King of the cup.
Jimmy Spithill was destined to sail. Growing up on Scotland Island in Sydney's Pittwater, then a wilderness dotted with fishing shacks, young Jimmy and his siblings putted everywhere in their tinny, including to school each day. One of his earliest memories is of his dad, Arthur, building their first boat with bits and pieces salvaged from a Council clean up.
"It was tiny and a bit of a mess, really, but it gave me the taste for it." Next, Jimmy moved up to a two-person sloop with three miniature sails, which a neighbour was throwing out, and roped in his sister as his crew. "People thought we were crazy. Then we started winning races."
Inspired by the achievements of the crew of Australia II, in 1983, the first team to wrest the America's Cup from the New York Yacht Club in the event's 132-year history--and crewed by Colin Beashel and Rob Brown, both from Spithill's neck of the woods --a four-year-old Jimmy resolved to emulate his heroes and one day hold aloft the Auld Mug.
A steady rise through Australian sailing ranks onto the world stage followed. He debuted in the America's Cup as skipper aged just 20 with Young Australia, and stints at the helm of Oneworld (2003) and Luna Rossa Challenge (2007) followed before Spithill became the youngest ever winner of the America's Cup as helmsman and skipper of BMW Oracle Team 90 in 2010.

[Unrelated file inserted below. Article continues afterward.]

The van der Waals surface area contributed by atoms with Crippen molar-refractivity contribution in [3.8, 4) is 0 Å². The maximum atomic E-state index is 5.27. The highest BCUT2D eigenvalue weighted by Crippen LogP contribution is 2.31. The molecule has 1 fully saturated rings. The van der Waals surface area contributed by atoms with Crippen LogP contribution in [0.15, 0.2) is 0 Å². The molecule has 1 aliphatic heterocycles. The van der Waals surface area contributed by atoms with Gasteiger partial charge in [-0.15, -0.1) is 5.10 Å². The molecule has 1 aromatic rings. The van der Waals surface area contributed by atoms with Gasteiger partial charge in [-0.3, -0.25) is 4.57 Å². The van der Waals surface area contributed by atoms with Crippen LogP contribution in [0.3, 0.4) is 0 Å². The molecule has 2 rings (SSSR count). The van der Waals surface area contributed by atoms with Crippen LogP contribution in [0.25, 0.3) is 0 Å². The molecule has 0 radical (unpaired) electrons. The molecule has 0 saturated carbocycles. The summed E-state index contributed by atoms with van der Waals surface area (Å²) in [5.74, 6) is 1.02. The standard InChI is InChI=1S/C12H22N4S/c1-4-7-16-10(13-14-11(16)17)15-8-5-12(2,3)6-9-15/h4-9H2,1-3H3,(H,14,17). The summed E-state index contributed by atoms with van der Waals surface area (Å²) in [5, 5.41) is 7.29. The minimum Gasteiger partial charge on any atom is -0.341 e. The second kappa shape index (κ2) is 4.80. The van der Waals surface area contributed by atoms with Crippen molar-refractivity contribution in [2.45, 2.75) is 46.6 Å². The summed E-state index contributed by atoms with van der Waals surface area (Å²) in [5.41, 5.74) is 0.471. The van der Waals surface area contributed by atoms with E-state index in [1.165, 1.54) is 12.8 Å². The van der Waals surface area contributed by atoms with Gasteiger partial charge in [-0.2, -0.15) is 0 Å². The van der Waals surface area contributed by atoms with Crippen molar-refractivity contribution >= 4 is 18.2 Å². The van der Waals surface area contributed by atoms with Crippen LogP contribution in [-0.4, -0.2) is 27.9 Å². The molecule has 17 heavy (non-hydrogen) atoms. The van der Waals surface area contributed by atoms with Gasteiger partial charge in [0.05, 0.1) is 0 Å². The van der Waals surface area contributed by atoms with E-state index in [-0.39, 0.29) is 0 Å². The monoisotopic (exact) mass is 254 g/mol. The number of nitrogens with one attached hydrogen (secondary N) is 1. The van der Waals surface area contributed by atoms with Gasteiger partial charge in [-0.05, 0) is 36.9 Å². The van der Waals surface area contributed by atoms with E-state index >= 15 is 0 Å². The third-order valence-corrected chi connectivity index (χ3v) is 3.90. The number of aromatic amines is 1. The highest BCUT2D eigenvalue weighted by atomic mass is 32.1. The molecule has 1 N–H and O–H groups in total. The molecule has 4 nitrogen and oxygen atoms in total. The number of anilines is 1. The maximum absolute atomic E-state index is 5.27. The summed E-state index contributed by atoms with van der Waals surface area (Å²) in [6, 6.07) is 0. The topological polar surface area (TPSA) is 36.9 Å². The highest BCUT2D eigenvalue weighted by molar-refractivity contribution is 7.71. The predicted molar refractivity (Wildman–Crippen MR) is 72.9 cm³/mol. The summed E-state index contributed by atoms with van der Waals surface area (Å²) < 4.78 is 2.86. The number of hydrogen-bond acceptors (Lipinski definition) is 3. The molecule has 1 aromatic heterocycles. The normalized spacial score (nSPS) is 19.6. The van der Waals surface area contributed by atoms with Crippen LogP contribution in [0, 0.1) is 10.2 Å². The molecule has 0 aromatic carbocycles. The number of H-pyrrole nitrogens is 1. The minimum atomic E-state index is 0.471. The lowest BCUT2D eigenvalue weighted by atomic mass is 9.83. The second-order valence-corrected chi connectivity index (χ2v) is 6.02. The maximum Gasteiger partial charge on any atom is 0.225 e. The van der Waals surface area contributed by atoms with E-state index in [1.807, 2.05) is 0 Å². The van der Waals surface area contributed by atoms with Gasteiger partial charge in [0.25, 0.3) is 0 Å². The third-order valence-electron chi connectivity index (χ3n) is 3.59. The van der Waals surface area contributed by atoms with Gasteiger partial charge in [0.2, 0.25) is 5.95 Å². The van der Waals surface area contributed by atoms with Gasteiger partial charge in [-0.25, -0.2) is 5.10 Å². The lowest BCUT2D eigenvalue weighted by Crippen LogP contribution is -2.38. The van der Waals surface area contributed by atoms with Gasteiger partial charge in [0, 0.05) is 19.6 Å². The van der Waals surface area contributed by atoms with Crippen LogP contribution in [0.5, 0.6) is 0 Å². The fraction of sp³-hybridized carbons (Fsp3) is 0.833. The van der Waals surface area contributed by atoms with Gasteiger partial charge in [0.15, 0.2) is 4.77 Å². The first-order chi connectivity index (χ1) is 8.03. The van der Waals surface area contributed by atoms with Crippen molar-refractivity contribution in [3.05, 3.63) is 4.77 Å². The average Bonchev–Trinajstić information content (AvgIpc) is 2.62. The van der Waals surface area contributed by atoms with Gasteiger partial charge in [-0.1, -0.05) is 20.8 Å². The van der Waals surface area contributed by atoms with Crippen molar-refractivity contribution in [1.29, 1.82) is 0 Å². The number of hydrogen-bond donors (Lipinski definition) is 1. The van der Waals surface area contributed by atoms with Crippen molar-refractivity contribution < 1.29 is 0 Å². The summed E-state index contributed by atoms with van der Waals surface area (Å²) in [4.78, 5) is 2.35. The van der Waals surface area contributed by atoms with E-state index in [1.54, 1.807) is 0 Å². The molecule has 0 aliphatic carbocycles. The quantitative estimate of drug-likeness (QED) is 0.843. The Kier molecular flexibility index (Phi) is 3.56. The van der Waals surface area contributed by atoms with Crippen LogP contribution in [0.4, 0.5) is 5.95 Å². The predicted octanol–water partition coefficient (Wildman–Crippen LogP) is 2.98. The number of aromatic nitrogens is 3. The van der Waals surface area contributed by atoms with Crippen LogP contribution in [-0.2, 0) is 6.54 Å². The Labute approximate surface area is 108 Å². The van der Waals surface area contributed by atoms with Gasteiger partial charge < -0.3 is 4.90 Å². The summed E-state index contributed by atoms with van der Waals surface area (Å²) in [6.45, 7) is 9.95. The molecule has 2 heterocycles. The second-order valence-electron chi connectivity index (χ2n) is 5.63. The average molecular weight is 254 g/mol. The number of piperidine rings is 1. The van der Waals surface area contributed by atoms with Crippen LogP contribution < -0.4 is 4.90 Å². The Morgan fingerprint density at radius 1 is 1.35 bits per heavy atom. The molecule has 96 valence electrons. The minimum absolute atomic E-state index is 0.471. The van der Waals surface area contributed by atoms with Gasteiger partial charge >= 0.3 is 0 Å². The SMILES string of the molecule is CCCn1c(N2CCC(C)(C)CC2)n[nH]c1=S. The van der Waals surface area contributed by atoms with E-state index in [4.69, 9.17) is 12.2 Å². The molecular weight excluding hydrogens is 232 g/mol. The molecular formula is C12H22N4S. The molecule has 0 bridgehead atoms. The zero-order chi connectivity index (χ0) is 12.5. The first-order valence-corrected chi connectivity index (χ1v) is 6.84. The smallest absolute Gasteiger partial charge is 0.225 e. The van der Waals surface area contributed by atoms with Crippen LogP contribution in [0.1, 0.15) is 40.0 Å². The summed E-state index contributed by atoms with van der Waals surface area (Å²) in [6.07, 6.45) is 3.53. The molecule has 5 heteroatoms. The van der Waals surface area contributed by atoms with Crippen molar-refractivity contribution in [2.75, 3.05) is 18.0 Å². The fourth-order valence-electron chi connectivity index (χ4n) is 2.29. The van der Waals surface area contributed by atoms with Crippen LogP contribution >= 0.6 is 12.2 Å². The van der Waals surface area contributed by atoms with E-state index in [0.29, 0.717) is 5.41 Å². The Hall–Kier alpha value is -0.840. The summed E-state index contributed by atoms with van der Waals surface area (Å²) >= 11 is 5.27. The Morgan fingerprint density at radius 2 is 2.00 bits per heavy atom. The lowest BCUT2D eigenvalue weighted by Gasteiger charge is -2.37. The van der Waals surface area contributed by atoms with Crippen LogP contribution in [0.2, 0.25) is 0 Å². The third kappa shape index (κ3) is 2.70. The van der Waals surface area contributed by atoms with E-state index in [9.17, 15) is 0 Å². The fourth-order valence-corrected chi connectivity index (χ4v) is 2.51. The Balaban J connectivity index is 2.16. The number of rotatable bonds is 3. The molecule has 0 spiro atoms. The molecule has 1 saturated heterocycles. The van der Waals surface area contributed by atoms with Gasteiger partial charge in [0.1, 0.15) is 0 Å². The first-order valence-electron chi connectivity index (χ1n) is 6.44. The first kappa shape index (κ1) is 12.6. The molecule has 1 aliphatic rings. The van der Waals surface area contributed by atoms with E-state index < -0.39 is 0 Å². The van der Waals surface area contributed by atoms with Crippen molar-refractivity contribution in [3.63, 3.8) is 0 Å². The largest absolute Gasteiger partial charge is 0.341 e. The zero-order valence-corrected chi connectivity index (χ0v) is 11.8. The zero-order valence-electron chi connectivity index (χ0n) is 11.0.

It was the AC34 that propelled Spithill to the echelon of legend in the sport, and a household name beyond die-hard sailing fans, when in the greatest sporting comeback ever, he led Oracle Team USA from 8-1 behind to overcome Emirates Team New Zealand 9-8.
Spithill admits much of AC34, is a blur. "It felt like the Hangover movie, for sure--no sleep for 10 days. It was relentless. We were facing the gun every day. But that's what tests a real team--when things don't go to plan and you have to find focus and make it happen. It took a week to come down from it. Then all of us, the crew, management, the shore guys, got sick."
What did keep him anchored at the time were his family--his wife, Jennifer and two little boys, Owen and Joe. "The boys were four and seven at the time. They were oblivious. At match point, there was so much pressure. Kids don't care. They're just glad to see you and want a story. I used to think kids would be a distraction, but it's actually an advantage. It's a great release and gets you back to equilibrium quicker. Plus, having kids makes it all more worthwhile. I'm not just doing it for myself."
Renowned for his composure, discipline and rabidly competitive spirit, which earned him the nickname "Pitbull" among Luna Rossa fans, Spithill says these days, he's more mellow, more calculated in his approach.
"We had a slower boat, we had to be aggressive from the start. Competing meant putting our foot on the throat early on. Sailing against Chris Dickson, we had to be full throttle. There's a time and a place for it, and when you're younger, you feel like that's the only way to win. But as I've got older, strategy and tactics override flat out aggression."